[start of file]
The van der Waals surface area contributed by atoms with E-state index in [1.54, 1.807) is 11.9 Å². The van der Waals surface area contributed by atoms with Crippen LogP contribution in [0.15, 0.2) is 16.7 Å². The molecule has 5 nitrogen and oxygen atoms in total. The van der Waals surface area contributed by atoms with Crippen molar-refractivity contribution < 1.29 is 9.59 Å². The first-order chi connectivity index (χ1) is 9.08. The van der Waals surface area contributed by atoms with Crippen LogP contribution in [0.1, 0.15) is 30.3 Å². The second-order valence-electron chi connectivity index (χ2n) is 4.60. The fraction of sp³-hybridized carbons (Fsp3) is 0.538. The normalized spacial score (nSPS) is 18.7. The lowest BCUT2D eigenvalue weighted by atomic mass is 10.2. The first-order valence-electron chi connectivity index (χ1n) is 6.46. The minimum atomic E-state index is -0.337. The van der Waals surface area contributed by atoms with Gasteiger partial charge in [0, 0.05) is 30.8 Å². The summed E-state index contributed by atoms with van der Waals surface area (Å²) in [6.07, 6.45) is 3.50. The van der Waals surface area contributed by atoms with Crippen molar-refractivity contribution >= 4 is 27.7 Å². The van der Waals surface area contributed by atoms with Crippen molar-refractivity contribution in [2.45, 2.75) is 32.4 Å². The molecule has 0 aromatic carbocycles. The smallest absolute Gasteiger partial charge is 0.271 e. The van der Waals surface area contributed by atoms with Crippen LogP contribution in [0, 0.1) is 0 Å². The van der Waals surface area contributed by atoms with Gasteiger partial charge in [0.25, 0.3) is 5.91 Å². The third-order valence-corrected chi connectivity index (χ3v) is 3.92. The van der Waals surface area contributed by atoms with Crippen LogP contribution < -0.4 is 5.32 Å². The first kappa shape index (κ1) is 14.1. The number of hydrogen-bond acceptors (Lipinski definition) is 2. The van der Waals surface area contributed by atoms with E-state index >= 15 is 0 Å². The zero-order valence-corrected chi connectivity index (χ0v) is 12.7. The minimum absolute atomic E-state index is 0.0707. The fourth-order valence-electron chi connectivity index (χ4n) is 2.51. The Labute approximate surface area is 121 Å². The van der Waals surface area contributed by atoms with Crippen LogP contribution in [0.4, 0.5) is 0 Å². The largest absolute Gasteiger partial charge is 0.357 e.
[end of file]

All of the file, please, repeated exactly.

The van der Waals surface area contributed by atoms with E-state index in [1.54, 1.807) is 11.9 Å². The van der Waals surface area contributed by atoms with Crippen LogP contribution in [0.15, 0.2) is 16.7 Å². The molecule has 5 nitrogen and oxygen atoms in total. The van der Waals surface area contributed by atoms with Crippen molar-refractivity contribution < 1.29 is 9.59 Å². The first-order chi connectivity index (χ1) is 9.08. The van der Waals surface area contributed by atoms with Crippen LogP contribution in [0.1, 0.15) is 30.3 Å². The second-order valence-electron chi connectivity index (χ2n) is 4.60. The fraction of sp³-hybridized carbons (Fsp3) is 0.538. The normalized spacial score (nSPS) is 18.7. The lowest BCUT2D eigenvalue weighted by atomic mass is 10.2. The first-order valence-electron chi connectivity index (χ1n) is 6.46. The minimum atomic E-state index is -0.337. The van der Waals surface area contributed by atoms with Gasteiger partial charge in [0, 0.05) is 30.8 Å². The summed E-state index contributed by atoms with van der Waals surface area (Å²) in [6.07, 6.45) is 3.50. The van der Waals surface area contributed by atoms with Crippen molar-refractivity contribution >= 4 is 27.7 Å². The van der Waals surface area contributed by atoms with Crippen molar-refractivity contribution in [2.45, 2.75) is 32.4 Å². The molecule has 0 aromatic carbocycles. The smallest absolute Gasteiger partial charge is 0.271 e. The van der Waals surface area contributed by atoms with Crippen LogP contribution in [0, 0.1) is 0 Å². The van der Waals surface area contributed by atoms with Gasteiger partial charge in [0.25, 0.3) is 5.91 Å². The third-order valence-corrected chi connectivity index (χ3v) is 3.92. The van der Waals surface area contributed by atoms with Crippen LogP contribution < -0.4 is 5.32 Å². The first kappa shape index (κ1) is 14.1. The number of hydrogen-bond acceptors (Lipinski definition) is 2. The van der Waals surface area contributed by atoms with E-state index >= 15 is 0 Å². The zero-order valence-corrected chi connectivity index (χ0v) is 12.7. The minimum absolute atomic E-state index is 0.0707. The fourth-order valence-electron chi connectivity index (χ4n) is 2.51. The Labute approximate surface area is 121 Å². The van der Waals surface area contributed by atoms with Crippen LogP contribution in [0.4, 0.5) is 0 Å². The largest absolute Gasteiger partial charge is 0.357 e.